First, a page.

In situ biofiltration: a means to limit the dispersal of effluents from marine finfish cage aquaculture

  • Published source details Angel D.L., Eden N., Breitstein S., Yurman A., Katz T. & Spanier E. (2002) In situ biofiltration: a means to limit the dispersal of effluents from marine finfish cage aquaculture. Hydrobiologia, 469, 1- 10.


This study is summarised as evidence for the following.

Action Category

Construct artificial reefs

Action Link
Sustainable Aquaculture
  1. Construct artificial reefs

    A controlled study in the Gulf of Aqaba, Red Sea between 1999 and 2000 (Angel et al., 2002) found similar levels of sediment carbon between artificial reef sites below and to the west of cages containing farmed gilthead seabream, Sparus aurata. Three months after deployment of the reef, percentage carbon in all sediment tested was similar, inclusive of a four control sites. Below the farm, there was 3.95% of carbon, compared to the control sites (4.06%). West of the farm, there was 2.25% of carbon, compared to the control sites (2.34%). Two triangular-shaped artificial reefs, made of porous polyethylene, with a total volume of 8.2 m3 were deployed at 20m depth: one below a commercial fish farm and the other 500m west of this farm. Scuba divers sampled sediments every three months for 12 months. Four sampling stations were established 3m from the edge of reefs on either side to act as control sites. Carbon content of sediment samples was measured.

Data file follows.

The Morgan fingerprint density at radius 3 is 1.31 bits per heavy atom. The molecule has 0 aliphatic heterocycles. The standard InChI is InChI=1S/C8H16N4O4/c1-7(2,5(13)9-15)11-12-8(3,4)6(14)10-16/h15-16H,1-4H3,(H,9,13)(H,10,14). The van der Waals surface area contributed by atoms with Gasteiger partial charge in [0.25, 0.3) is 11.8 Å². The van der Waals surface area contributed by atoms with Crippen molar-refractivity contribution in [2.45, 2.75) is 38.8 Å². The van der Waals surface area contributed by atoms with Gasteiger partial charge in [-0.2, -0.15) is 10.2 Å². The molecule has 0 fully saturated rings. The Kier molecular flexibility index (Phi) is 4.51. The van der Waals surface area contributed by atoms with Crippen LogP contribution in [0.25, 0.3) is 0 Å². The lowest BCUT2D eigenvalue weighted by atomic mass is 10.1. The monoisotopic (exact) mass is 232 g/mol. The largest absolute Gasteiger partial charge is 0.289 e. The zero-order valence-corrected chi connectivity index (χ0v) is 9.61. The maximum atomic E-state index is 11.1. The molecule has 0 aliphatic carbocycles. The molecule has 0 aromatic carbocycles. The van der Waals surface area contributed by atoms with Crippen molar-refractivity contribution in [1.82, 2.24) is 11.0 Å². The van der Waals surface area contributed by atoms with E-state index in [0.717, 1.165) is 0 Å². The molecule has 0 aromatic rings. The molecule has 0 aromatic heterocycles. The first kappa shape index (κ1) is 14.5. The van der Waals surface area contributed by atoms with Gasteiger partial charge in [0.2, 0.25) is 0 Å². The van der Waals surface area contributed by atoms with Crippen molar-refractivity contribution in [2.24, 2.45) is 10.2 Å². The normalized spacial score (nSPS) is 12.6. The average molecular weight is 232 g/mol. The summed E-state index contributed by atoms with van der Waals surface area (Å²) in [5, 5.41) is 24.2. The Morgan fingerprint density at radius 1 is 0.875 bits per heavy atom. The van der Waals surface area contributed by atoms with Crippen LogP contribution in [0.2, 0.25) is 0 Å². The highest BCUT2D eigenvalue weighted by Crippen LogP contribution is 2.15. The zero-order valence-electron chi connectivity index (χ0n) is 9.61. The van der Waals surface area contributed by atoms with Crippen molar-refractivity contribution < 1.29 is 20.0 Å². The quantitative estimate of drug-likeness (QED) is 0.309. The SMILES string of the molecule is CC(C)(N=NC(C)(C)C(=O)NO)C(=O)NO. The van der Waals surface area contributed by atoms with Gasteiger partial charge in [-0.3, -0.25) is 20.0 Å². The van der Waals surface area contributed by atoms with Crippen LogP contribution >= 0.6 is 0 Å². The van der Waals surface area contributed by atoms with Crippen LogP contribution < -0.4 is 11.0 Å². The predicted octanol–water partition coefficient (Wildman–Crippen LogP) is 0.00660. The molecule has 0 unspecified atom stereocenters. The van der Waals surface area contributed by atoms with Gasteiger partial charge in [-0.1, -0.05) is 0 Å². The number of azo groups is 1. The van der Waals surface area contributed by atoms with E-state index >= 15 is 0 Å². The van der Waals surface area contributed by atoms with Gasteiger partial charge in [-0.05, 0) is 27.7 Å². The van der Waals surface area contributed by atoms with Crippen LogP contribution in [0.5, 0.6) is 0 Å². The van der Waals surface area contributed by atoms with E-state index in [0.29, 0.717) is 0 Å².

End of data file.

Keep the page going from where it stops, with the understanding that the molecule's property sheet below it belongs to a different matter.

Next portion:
Output references
What Works 2021 cover

What Works in Conservation

What Works in Conservation provides expert assessments of the effectiveness of actions, based on summarised evidence, in synopses. Subjects covered so far include amphibians, birds, mammals, forests, peatland and control of freshwater invasive species. More are in progress.

More about What Works in Conservation

Download free PDF or purchase
The Conservation Evidence Journal

The Conservation Evidence Journal

An online, free to publish in, open-access journal publishing results from research and projects that test the effectiveness of conservation actions.

Read the latest volume: Volume 21

Go to the CE Journal

Discover more on our blog

Our blog contains the latest news and updates from the Conservation Evidence team, the Conservation Evidence Journal, and our global partners in evidence-based conservation.

Who uses Conservation Evidence?

Meet some of the evidence champions

Endangered Landscape ProgrammeRed List Champion - Arc Kent Wildlife Trust The Rufford Foundation Save the Frogs - Ghana Mauritian Wildlife Supporting Conservation Leaders
Sustainability Dashboard National Biodiversity Network Frog Life The international journey of Conservation - Oryx Cool Farm Alliance UNEP AWFA Bat Conservation InternationalPeople trust for endangered species Vincet Wildlife Trust